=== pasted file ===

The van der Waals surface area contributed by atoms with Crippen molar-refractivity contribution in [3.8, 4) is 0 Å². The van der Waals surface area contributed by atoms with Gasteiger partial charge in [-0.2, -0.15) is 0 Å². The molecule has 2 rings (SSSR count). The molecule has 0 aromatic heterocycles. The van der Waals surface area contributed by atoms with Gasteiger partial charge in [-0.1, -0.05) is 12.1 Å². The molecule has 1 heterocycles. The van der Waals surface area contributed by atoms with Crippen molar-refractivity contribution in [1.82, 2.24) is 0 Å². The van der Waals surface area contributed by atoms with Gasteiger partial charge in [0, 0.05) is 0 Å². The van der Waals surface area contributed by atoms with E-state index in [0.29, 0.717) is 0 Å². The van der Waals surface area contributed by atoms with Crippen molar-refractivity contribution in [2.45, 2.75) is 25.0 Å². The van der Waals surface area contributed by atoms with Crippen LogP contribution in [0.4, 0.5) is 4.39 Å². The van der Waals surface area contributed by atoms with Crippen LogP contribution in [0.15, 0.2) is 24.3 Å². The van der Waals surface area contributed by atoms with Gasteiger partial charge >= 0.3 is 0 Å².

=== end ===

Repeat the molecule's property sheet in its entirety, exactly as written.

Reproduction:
The van der Waals surface area contributed by atoms with Crippen molar-refractivity contribution in [3.8, 4) is 0 Å². The van der Waals surface area contributed by atoms with Gasteiger partial charge in [-0.2, -0.15) is 0 Å². The molecule has 2 rings (SSSR count). The molecule has 0 aromatic heterocycles. The van der Waals surface area contributed by atoms with Gasteiger partial charge in [-0.1, -0.05) is 12.1 Å². The molecule has 1 heterocycles. The van der Waals surface area contributed by atoms with Crippen molar-refractivity contribution in [1.82, 2.24) is 0 Å². The van der Waals surface area contributed by atoms with Gasteiger partial charge in [0, 0.05) is 0 Å². The van der Waals surface area contributed by atoms with E-state index in [0.29, 0.717) is 0 Å². The van der Waals surface area contributed by atoms with Crippen molar-refractivity contribution in [2.45, 2.75) is 25.0 Å². The van der Waals surface area contributed by atoms with Crippen LogP contribution in [0.4, 0.5) is 4.39 Å². The van der Waals surface area contributed by atoms with Crippen LogP contribution in [0.15, 0.2) is 24.3 Å². The van der Waals surface area contributed by atoms with Gasteiger partial charge >= 0.3 is 0 Å².